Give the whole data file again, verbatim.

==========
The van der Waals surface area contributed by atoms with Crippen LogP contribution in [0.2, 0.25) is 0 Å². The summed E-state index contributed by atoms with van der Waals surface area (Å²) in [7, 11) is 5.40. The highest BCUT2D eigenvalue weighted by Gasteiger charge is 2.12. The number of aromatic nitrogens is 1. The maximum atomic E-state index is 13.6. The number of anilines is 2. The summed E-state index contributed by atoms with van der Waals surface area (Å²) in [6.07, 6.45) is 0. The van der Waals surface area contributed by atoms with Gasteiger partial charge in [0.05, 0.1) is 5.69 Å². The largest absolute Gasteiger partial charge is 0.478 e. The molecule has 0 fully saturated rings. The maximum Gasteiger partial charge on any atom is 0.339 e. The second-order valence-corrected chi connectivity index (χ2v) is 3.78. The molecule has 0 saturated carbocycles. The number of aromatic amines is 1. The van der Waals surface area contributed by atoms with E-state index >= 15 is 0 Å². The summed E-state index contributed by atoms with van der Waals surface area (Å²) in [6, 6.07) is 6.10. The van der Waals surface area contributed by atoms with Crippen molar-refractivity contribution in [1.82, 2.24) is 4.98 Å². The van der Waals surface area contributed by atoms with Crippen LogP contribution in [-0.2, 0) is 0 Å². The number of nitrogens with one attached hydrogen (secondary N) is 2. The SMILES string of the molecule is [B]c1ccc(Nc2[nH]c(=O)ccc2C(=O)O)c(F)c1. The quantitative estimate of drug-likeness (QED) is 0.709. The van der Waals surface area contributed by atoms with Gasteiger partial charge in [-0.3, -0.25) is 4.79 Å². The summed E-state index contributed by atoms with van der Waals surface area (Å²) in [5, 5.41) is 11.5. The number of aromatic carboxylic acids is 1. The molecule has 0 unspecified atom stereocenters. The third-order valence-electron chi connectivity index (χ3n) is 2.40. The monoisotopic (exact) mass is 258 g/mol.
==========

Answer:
The van der Waals surface area contributed by atoms with Crippen LogP contribution in [0.2, 0.25) is 0 Å². The summed E-state index contributed by atoms with van der Waals surface area (Å²) in [7, 11) is 5.40. The highest BCUT2D eigenvalue weighted by Gasteiger charge is 2.12. The number of aromatic nitrogens is 1. The maximum atomic E-state index is 13.6. The number of anilines is 2. The summed E-state index contributed by atoms with van der Waals surface area (Å²) in [6.07, 6.45) is 0. The van der Waals surface area contributed by atoms with Gasteiger partial charge in [0.05, 0.1) is 5.69 Å². The largest absolute Gasteiger partial charge is 0.478 e. The molecule has 0 fully saturated rings. The maximum Gasteiger partial charge on any atom is 0.339 e. The second-order valence-corrected chi connectivity index (χ2v) is 3.78. The molecule has 0 saturated carbocycles. The number of aromatic amines is 1. The van der Waals surface area contributed by atoms with E-state index >= 15 is 0 Å². The summed E-state index contributed by atoms with van der Waals surface area (Å²) in [6, 6.07) is 6.10. The van der Waals surface area contributed by atoms with Crippen molar-refractivity contribution in [1.82, 2.24) is 4.98 Å². The van der Waals surface area contributed by atoms with Crippen LogP contribution in [-0.2, 0) is 0 Å². The number of nitrogens with one attached hydrogen (secondary N) is 2. The SMILES string of the molecule is [B]c1ccc(Nc2[nH]c(=O)ccc2C(=O)O)c(F)c1. The quantitative estimate of drug-likeness (QED) is 0.709. The van der Waals surface area contributed by atoms with Gasteiger partial charge in [-0.3, -0.25) is 4.79 Å². The summed E-state index contributed by atoms with van der Waals surface area (Å²) in [5, 5.41) is 11.5. The number of aromatic carboxylic acids is 1. The molecule has 0 unspecified atom stereocenters. The third-order valence-electron chi connectivity index (χ3n) is 2.40. The monoisotopic (exact) mass is 258 g/mol.